It’s been a strong run of Doctor Who so far, in this writer’s opinion. Granted, it’s not quite the show’s finest series, but with a run of four-star-or-above episodes (excluding the universally hated The Rings of Akhaten, which this writer would still give three and a half stars), it’s been a rather good half-series in Doctor Who‘s 50th anniversary year. Can this week’s episode, The Crimson Horror, measure up to those who have come before?

Back in the days where humans sat in caves trying to create fire, mammoths prowled the earth and Doctor Who had a straight run of 13 episodes in the spring, each series had a Doctor-lite and/or a companion-lite episode, where production demanded that the Doctor and/or the companion gave way for an episode where a guest character or just the companion/just the Doctor (far too many slashes here). Sometimes it worked well (see Blink and Turn Left), and sometimes it was Love and Monsters. And yes, you probably know where this is going – The Crimson Horror saw a return to the Doctor-lite stories of old.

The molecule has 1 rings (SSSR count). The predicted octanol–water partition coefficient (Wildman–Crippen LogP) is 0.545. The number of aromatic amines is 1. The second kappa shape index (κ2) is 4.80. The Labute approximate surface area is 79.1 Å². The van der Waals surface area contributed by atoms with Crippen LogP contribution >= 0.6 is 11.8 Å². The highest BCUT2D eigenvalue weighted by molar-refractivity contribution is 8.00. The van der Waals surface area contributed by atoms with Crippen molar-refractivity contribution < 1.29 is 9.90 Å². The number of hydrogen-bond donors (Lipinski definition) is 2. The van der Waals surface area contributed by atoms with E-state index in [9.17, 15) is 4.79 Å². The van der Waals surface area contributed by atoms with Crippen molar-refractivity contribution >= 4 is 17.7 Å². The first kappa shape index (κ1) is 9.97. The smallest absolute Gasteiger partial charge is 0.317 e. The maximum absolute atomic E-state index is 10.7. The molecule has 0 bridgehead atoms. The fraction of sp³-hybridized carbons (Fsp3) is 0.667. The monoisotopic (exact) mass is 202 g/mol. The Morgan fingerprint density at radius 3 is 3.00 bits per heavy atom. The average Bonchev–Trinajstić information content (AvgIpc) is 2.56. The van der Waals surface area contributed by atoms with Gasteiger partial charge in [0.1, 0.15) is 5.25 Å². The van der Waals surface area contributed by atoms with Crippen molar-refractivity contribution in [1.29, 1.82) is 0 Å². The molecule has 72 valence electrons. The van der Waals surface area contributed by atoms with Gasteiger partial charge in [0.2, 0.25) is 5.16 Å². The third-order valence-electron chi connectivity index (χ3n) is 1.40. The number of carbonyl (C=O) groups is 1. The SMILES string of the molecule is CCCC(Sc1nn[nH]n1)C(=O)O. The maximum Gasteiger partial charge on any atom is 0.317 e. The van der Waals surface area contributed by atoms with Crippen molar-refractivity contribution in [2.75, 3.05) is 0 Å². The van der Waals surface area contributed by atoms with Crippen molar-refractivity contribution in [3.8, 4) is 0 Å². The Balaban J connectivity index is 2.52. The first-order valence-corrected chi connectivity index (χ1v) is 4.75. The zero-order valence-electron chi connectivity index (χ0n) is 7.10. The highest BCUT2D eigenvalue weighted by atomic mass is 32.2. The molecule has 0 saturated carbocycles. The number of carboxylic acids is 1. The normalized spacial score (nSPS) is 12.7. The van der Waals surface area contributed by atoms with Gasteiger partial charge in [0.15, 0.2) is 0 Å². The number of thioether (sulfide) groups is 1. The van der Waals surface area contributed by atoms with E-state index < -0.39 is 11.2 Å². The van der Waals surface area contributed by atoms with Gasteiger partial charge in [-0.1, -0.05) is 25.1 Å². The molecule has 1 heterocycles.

In fact, the Doctor didn’t appear for the first fifteen minutes, leaving everyone’s favourite lizard/potato/maid combo (that’s Vastra/Strax/Jenny) to occupy the role of the main characters – and it’s a pleasure to see such great characters pushed to the forefront. Vastra is slightly short-changed, with not much screen-time and a minimal role in the story’s resolution, but Dan Starkey again steals the show as Strax with his war-mongering nature (his reaction to a stalling horse being a highlight), and Jenny, a character who was peripheral at best in The Snowmen, gets her chance to in the spotlight, revealing some neat judo moves and detective skills. Catrin Stewart’s taken some time to come to the forefront, but it’s great to see her stepping into the limelight.